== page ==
The next bubble: Priming the markets for tomorrow’s big crash


Harper’s Magazine

That the Internet and housing hyperinflations transpired within a period of ten years, each creating trillions of dollars in fake wealth, is, I believe, only the beginning. There will and must be many more such booms, for without them the economy of the United States can no longer function. The bubble cycle has replaced the business cycle.

Increasingly, this is what Karl Marx called fictitious capital, money based on money rather than on anything real or tangible. A credit default swap sold against a collateralized debt obligation based on tranches of thousands of mortgages that the buyer doesn’t even have to own is most certainly fictitious capital. The nominal value of such transactions is probably in the trillions. And they benefit no one in the real world.

In a bubble, fictitious value goes away when market participants lose faith in the religion—when their false beliefs are destroyed as quickly as they had been formed.

And what does Harpers think the next bubble will be (I agree with this.)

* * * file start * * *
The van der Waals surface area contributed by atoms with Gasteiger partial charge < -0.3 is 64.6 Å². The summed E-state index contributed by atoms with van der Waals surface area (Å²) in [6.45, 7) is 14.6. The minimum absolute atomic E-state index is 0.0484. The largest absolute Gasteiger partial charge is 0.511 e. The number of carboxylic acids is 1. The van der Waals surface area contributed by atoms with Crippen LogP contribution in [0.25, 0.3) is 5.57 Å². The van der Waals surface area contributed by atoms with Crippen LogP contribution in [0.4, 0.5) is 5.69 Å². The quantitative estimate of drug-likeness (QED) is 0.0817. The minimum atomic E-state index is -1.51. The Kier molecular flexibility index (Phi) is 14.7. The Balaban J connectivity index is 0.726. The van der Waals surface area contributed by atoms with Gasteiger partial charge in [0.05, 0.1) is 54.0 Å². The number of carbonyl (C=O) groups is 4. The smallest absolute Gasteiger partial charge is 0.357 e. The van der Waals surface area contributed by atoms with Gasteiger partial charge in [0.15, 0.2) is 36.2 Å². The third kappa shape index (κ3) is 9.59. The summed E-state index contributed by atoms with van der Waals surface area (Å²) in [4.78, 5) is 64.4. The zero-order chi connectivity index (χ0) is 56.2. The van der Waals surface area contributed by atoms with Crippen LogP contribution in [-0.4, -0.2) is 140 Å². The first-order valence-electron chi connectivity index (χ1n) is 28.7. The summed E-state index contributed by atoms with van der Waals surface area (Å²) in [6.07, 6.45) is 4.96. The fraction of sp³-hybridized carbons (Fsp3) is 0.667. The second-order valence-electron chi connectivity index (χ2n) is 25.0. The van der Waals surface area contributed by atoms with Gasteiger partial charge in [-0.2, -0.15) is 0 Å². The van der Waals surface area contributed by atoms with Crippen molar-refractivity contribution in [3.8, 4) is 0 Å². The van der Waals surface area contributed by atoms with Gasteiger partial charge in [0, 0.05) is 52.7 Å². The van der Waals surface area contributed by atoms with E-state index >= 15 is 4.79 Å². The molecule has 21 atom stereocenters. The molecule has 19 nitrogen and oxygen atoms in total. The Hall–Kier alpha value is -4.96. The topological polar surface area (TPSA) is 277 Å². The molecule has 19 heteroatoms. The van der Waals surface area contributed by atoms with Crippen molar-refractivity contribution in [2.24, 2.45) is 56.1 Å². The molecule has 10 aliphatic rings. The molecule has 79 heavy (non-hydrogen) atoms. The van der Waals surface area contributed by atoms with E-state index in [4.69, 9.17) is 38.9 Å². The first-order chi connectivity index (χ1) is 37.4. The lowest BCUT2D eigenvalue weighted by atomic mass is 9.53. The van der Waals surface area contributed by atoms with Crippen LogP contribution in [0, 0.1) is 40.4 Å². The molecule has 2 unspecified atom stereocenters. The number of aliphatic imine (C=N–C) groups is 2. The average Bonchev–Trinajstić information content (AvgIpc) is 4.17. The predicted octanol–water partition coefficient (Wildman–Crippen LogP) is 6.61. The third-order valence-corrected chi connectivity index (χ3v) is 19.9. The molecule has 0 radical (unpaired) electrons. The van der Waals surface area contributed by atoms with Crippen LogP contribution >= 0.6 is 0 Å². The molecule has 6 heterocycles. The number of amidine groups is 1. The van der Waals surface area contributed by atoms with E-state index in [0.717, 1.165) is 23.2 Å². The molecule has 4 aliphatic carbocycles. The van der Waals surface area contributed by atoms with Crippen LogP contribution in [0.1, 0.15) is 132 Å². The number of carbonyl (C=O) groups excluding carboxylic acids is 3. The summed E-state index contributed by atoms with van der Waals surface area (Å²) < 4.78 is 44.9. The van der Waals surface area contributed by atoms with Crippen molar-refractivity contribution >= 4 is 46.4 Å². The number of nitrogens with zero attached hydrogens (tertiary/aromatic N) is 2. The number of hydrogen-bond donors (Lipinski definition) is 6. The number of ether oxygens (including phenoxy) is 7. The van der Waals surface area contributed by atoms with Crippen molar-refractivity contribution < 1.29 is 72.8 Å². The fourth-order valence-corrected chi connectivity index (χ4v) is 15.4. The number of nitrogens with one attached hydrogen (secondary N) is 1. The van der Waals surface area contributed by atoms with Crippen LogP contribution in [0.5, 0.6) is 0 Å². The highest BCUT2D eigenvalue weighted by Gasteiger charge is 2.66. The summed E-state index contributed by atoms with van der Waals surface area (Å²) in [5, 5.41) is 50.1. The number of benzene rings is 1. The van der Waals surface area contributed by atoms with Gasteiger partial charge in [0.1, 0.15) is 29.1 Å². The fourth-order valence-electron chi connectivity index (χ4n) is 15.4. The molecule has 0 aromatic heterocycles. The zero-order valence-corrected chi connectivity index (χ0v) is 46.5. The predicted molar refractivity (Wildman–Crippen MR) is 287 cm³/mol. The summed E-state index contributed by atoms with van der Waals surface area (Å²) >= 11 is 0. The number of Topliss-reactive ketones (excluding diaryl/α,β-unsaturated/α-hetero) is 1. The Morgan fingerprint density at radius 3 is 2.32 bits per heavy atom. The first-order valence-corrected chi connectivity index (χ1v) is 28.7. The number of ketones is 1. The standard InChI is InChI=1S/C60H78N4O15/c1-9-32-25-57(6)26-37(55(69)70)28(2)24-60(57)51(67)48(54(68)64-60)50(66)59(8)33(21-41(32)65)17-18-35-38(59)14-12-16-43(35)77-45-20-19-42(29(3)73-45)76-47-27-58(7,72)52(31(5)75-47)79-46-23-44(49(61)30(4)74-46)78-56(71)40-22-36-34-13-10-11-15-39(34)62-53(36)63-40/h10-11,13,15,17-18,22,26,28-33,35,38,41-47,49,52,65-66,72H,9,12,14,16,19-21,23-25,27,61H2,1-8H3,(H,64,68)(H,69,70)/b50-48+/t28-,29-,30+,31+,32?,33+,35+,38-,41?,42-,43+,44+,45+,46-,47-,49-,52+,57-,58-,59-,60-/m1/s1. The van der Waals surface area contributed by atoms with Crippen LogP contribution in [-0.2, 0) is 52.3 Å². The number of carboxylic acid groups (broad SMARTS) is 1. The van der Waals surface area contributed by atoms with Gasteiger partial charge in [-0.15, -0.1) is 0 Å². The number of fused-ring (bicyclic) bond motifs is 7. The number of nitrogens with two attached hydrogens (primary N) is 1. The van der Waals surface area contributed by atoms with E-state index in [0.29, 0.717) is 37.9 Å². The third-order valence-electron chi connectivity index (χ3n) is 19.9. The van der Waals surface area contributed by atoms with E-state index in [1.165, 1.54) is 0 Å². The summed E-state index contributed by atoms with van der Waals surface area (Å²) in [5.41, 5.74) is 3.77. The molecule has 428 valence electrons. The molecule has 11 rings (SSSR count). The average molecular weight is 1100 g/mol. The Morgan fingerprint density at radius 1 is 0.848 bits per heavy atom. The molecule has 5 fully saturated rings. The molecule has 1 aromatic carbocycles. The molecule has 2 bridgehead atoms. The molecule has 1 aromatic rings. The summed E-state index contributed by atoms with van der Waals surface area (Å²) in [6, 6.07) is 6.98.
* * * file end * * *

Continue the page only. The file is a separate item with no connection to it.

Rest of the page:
There is one industry that fits the bill: alternative energy, the development of more energy-efficient products, along with viable alternatives to oil, including wind, solar, and geothermal power, along with the use of nuclear energy to produce sustainable oil substitutes, such as liquefied hydrogen from water. Indeed, the next bubble is already being branded.

It’s important to understand that financial interests will be engineering this bubble, and will make money on the way up as well as on the way down. Just like they are doing now with real estate and mortgages.

But even with that, a renewable energy / cleantech boom means that something useful and of consequence will be built.

  • DJ

    Our very currency is fictitious capital based on nothing to back it up– it only has value because we believe it does.

    Milton Friedman makes a good argument that our going off the gold standard caused the Great Depression to spread beyond our borders because we were foisting worthless currency on other nations that (in those days) had to pay us back in gold.

  • Taking the illuminated view, our current energy dependency is but a bubble.

    I’ve argued before, albeit of irrational dependencies on fairy tales, that we as a species stand at a cusp, on the verge of an evolutionary iteration while walking a fine line to extinction. If we don’t overcome our irrational dependencies, we may not even survive.